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Category Archives: Visitation and Access

If One Parent Has an Alcohol Problem But I Want Them Involved In My Child’s Life, How Can I Protect My Child With a Court Order?

The truth is that there are various ways that an order can be crafted to protect the children and still allow them to have an ongoing relationship with their parent that is struggling with alcohol issues, depending on the severity of the issues.  The solution is normally a combination of protections during periods of possession,...

Can Grandparents Ask the Court to Order Possession and Access in Texas?

Under the Texas Family Code, there are certain circumstances where grandparents can file a suit requesting the court to grant them possession of or access to their biological grandchildren. However, there are certain statutory requirements that the grandparent must prove before the Court can award possession and access to grandparents in Texas. First, the grandparent(s) must...

Happy Father’s Day To Texas Dads With Standard Possession Orders

If you are a father living in Texas, and you have possession of your children pursuant to a standard possession order, June brings great news: extra time to spend with your kids! How does this work? A standard possession order grants visitation on the first, third and fifth weekend of every month. The last weekend in May, May 31-June 2, is considered the 5th weekend of May. Therefore, the first weekend in June is June 7th- June 9th. That means you will have possession of your children two weekends in a row, during the fifth weekend of May and the first weekend of June.

Get Help With Parental Alienation Syndrome – PAS

Parental Alienation Syndrome (PAS) is the deliberate attempt by a parent to destroy the relationship between their children and the other parent. The alienating parent’s goal is to destroy the children’s bond with the other parent and establish themself as “the best parent.” Parental Alienation Syndrome does not occur over night. It is a systematic process which ultimately results in the destruction of a child’s relationship with the other parent. PAS is frequently observed in hotly contested child custody cases and it is important that parents and attorneys are vigilant as to the symptoms of PAS.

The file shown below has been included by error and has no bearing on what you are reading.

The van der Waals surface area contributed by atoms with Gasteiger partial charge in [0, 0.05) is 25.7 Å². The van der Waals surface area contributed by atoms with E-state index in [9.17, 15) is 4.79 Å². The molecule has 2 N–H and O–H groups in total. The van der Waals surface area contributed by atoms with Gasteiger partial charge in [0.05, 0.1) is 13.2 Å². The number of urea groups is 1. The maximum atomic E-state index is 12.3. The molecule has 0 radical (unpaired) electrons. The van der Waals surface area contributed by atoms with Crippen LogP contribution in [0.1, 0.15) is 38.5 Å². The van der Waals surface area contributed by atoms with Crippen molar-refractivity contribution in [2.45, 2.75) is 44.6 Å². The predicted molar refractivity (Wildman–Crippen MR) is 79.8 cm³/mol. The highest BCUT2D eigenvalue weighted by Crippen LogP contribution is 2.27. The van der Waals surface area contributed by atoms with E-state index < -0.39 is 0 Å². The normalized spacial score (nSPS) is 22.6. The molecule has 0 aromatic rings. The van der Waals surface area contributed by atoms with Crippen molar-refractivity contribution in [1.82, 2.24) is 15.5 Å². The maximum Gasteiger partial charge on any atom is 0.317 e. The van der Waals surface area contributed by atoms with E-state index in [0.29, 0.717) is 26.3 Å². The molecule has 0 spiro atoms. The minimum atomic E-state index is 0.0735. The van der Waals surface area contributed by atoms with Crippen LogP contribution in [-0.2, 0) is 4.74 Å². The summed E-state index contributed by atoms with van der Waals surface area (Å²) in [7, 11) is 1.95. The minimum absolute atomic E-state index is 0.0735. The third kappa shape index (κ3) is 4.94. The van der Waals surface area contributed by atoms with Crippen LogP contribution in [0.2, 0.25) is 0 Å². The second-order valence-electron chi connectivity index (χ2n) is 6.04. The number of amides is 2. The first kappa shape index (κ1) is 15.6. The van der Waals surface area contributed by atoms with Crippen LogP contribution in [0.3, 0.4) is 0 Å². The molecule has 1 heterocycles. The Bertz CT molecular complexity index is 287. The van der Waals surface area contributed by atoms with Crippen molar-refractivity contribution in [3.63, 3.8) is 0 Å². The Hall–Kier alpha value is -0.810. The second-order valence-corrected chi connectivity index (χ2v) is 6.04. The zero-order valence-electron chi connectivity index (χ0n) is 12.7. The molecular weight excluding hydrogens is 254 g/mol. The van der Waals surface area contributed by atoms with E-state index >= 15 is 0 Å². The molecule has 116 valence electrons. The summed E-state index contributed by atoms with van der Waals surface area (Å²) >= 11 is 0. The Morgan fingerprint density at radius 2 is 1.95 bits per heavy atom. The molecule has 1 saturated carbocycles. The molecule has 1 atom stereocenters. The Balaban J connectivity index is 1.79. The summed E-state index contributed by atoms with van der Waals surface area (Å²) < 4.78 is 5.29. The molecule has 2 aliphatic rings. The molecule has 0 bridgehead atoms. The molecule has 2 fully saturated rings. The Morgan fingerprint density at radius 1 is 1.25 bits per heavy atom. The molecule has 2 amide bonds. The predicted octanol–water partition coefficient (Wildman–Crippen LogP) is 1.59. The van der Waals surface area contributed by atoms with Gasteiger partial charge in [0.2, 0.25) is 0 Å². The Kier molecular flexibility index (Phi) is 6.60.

Do I Have To Force My Child To Visit Her Father? What Are My Child’s Custody Rights?

This is a difficult position for both parties involved. As the custodial parent, it’s your responsibility to foster a relationship between your child and their father, even if your relationship with their father is strained. But as you surely know, it can be difficult to convince a teenager to do anything they do not want to do. But it will be you, the parent, who faces repercussions for your child’s refusal to visit with their father.

My Child’s Father Isn’t Paying Child Support, Do I Have To Let Him See My Kids?

Under the Texas Family Code, the right to receive child support and the right to visitation are two independent rights that do not have any weight on the other right. The ability to visit with your children is not dependent on your ability to pay child support. The obligation to pay child support does not disappear if the responsible parent is denied visitation or chooses to no longer possess the child during their periods of visitation.

The SAFE Program For Supervised Visitation In Texas

The SAFE program is a supervised visitation program in the Houston area that provides a neutral setting for parents to visit with their children while being monitored by SAFE Program staff members. The SAFE Program is usually court-ordered in situations where there have been allegations of physical or emotional abuse, drug use or other problems. The goal of SAFE is to provide a stress-free environment for children to visit with a parent. A benefit of SAFE is that there is no interaction between the parents and the entire time a parent spends with their child is devoted to fun and positive interaction.